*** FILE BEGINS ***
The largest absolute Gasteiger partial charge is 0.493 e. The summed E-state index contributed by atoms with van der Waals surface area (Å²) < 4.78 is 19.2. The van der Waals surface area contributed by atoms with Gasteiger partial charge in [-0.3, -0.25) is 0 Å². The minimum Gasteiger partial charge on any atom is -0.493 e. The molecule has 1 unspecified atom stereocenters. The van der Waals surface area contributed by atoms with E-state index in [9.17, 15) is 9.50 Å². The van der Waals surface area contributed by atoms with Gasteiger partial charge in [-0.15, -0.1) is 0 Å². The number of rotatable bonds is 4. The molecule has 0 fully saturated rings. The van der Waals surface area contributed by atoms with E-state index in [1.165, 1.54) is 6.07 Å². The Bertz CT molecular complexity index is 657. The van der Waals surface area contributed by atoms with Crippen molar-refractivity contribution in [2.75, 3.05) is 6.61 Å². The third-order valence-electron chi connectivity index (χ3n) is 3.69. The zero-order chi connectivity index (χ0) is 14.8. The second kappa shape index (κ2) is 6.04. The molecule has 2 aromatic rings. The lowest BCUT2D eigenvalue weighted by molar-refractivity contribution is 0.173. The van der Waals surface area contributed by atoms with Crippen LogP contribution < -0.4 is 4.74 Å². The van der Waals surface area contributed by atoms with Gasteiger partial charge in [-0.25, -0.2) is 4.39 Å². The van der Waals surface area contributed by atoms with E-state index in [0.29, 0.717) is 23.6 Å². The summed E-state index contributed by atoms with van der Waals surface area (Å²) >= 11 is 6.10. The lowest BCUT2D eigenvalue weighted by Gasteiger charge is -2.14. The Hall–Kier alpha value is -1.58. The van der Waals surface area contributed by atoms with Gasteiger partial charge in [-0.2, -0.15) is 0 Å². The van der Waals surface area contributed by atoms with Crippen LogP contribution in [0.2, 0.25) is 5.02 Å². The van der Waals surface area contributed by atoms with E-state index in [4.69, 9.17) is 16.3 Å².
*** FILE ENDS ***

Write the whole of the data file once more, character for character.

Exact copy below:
The largest absolute Gasteiger partial charge is 0.493 e. The summed E-state index contributed by atoms with van der Waals surface area (Å²) < 4.78 is 19.2. The van der Waals surface area contributed by atoms with Gasteiger partial charge in [-0.3, -0.25) is 0 Å². The minimum Gasteiger partial charge on any atom is -0.493 e. The molecule has 1 unspecified atom stereocenters. The van der Waals surface area contributed by atoms with E-state index in [9.17, 15) is 9.50 Å². The van der Waals surface area contributed by atoms with Gasteiger partial charge in [-0.15, -0.1) is 0 Å². The number of rotatable bonds is 4. The molecule has 0 fully saturated rings. The van der Waals surface area contributed by atoms with E-state index in [1.165, 1.54) is 6.07 Å². The Bertz CT molecular complexity index is 657. The van der Waals surface area contributed by atoms with Crippen molar-refractivity contribution in [2.75, 3.05) is 6.61 Å². The third-order valence-electron chi connectivity index (χ3n) is 3.69. The zero-order chi connectivity index (χ0) is 14.8. The second kappa shape index (κ2) is 6.04. The molecule has 2 aromatic rings. The lowest BCUT2D eigenvalue weighted by molar-refractivity contribution is 0.173. The van der Waals surface area contributed by atoms with Crippen LogP contribution < -0.4 is 4.74 Å². The van der Waals surface area contributed by atoms with Gasteiger partial charge in [-0.25, -0.2) is 4.39 Å². The van der Waals surface area contributed by atoms with E-state index in [0.29, 0.717) is 23.6 Å². The summed E-state index contributed by atoms with van der Waals surface area (Å²) >= 11 is 6.10. The lowest BCUT2D eigenvalue weighted by Gasteiger charge is -2.14. The Hall–Kier alpha value is -1.58. The van der Waals surface area contributed by atoms with Gasteiger partial charge in [-0.2, -0.15) is 0 Å². The van der Waals surface area contributed by atoms with Crippen LogP contribution in [0.2, 0.25) is 5.02 Å². The van der Waals surface area contributed by atoms with E-state index in [4.69, 9.17) is 16.3 Å².